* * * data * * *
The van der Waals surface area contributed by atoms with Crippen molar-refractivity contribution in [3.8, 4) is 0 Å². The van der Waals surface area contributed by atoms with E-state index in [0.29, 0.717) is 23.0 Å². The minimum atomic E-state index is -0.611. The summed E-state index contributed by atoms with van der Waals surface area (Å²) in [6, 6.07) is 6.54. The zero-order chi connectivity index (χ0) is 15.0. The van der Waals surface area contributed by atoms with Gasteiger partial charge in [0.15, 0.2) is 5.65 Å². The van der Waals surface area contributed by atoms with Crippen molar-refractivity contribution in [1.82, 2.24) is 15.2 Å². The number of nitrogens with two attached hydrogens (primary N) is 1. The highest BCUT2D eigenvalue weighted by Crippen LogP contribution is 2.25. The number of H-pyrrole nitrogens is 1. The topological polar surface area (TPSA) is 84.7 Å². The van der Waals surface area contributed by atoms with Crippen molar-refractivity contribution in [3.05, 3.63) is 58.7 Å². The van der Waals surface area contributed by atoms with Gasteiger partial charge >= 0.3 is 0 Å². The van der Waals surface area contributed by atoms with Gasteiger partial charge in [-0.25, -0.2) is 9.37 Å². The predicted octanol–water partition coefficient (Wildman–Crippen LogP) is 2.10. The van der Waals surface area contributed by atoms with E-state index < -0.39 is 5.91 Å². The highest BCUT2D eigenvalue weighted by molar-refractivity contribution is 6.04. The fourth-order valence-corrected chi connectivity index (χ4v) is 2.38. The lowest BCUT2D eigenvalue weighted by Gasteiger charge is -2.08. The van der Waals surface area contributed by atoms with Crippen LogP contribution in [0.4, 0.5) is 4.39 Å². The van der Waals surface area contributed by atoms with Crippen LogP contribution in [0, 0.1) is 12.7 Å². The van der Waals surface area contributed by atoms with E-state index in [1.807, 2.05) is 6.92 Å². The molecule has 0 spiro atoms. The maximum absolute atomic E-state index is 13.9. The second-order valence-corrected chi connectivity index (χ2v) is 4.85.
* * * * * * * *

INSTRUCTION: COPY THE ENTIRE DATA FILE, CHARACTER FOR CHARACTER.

The van der Waals surface area contributed by atoms with Crippen molar-refractivity contribution in [3.8, 4) is 0 Å². The van der Waals surface area contributed by atoms with E-state index in [0.29, 0.717) is 23.0 Å². The minimum atomic E-state index is -0.611. The summed E-state index contributed by atoms with van der Waals surface area (Å²) in [6, 6.07) is 6.54. The zero-order chi connectivity index (χ0) is 15.0. The van der Waals surface area contributed by atoms with Gasteiger partial charge in [0.15, 0.2) is 5.65 Å². The van der Waals surface area contributed by atoms with Crippen molar-refractivity contribution in [1.82, 2.24) is 15.2 Å². The number of nitrogens with two attached hydrogens (primary N) is 1. The highest BCUT2D eigenvalue weighted by Crippen LogP contribution is 2.25. The number of H-pyrrole nitrogens is 1. The topological polar surface area (TPSA) is 84.7 Å². The van der Waals surface area contributed by atoms with Crippen molar-refractivity contribution in [3.05, 3.63) is 58.7 Å². The van der Waals surface area contributed by atoms with Gasteiger partial charge >= 0.3 is 0 Å². The van der Waals surface area contributed by atoms with Gasteiger partial charge in [-0.25, -0.2) is 9.37 Å². The predicted octanol–water partition coefficient (Wildman–Crippen LogP) is 2.10. The van der Waals surface area contributed by atoms with E-state index < -0.39 is 5.91 Å². The highest BCUT2D eigenvalue weighted by molar-refractivity contribution is 6.04. The fourth-order valence-corrected chi connectivity index (χ4v) is 2.38. The lowest BCUT2D eigenvalue weighted by Gasteiger charge is -2.08. The van der Waals surface area contributed by atoms with Crippen LogP contribution in [0.4, 0.5) is 4.39 Å². The van der Waals surface area contributed by atoms with Crippen LogP contribution in [0, 0.1) is 12.7 Å². The van der Waals surface area contributed by atoms with E-state index in [1.807, 2.05) is 6.92 Å². The molecule has 0 spiro atoms. The maximum absolute atomic E-state index is 13.9. The second-order valence-corrected chi connectivity index (χ2v) is 4.85.